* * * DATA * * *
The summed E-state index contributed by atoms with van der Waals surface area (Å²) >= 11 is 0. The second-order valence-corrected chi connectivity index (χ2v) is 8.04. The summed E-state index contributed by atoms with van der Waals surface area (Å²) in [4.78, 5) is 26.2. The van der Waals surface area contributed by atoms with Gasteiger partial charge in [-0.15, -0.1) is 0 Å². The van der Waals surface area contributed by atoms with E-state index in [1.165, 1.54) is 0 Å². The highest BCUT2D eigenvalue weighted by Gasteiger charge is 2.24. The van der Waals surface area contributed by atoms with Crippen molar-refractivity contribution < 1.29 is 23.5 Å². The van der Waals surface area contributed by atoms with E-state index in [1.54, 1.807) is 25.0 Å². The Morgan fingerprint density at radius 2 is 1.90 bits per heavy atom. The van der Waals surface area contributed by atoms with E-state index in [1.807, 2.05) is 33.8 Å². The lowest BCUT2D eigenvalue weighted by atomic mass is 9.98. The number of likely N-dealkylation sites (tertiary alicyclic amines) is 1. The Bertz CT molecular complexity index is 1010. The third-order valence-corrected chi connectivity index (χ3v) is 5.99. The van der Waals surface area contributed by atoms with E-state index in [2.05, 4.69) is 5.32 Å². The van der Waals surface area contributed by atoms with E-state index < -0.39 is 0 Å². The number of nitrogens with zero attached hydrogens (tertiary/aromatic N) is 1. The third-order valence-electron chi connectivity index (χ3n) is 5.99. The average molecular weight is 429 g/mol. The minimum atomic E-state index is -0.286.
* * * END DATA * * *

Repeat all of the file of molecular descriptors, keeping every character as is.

The summed E-state index contributed by atoms with van der Waals surface area (Å²) >= 11 is 0. The second-order valence-corrected chi connectivity index (χ2v) is 8.04. The summed E-state index contributed by atoms with van der Waals surface area (Å²) in [4.78, 5) is 26.2. The van der Waals surface area contributed by atoms with Gasteiger partial charge in [-0.15, -0.1) is 0 Å². The van der Waals surface area contributed by atoms with E-state index in [1.165, 1.54) is 0 Å². The highest BCUT2D eigenvalue weighted by Gasteiger charge is 2.24. The van der Waals surface area contributed by atoms with Crippen molar-refractivity contribution < 1.29 is 23.5 Å². The van der Waals surface area contributed by atoms with E-state index in [1.54, 1.807) is 25.0 Å². The Morgan fingerprint density at radius 2 is 1.90 bits per heavy atom. The van der Waals surface area contributed by atoms with E-state index in [1.807, 2.05) is 33.8 Å². The lowest BCUT2D eigenvalue weighted by atomic mass is 9.98. The number of likely N-dealkylation sites (tertiary alicyclic amines) is 1. The Bertz CT molecular complexity index is 1010. The third-order valence-corrected chi connectivity index (χ3v) is 5.99. The van der Waals surface area contributed by atoms with E-state index in [2.05, 4.69) is 5.32 Å². The van der Waals surface area contributed by atoms with E-state index < -0.39 is 0 Å². The number of nitrogens with zero attached hydrogens (tertiary/aromatic N) is 1. The third-order valence-electron chi connectivity index (χ3n) is 5.99. The average molecular weight is 429 g/mol. The minimum atomic E-state index is -0.286.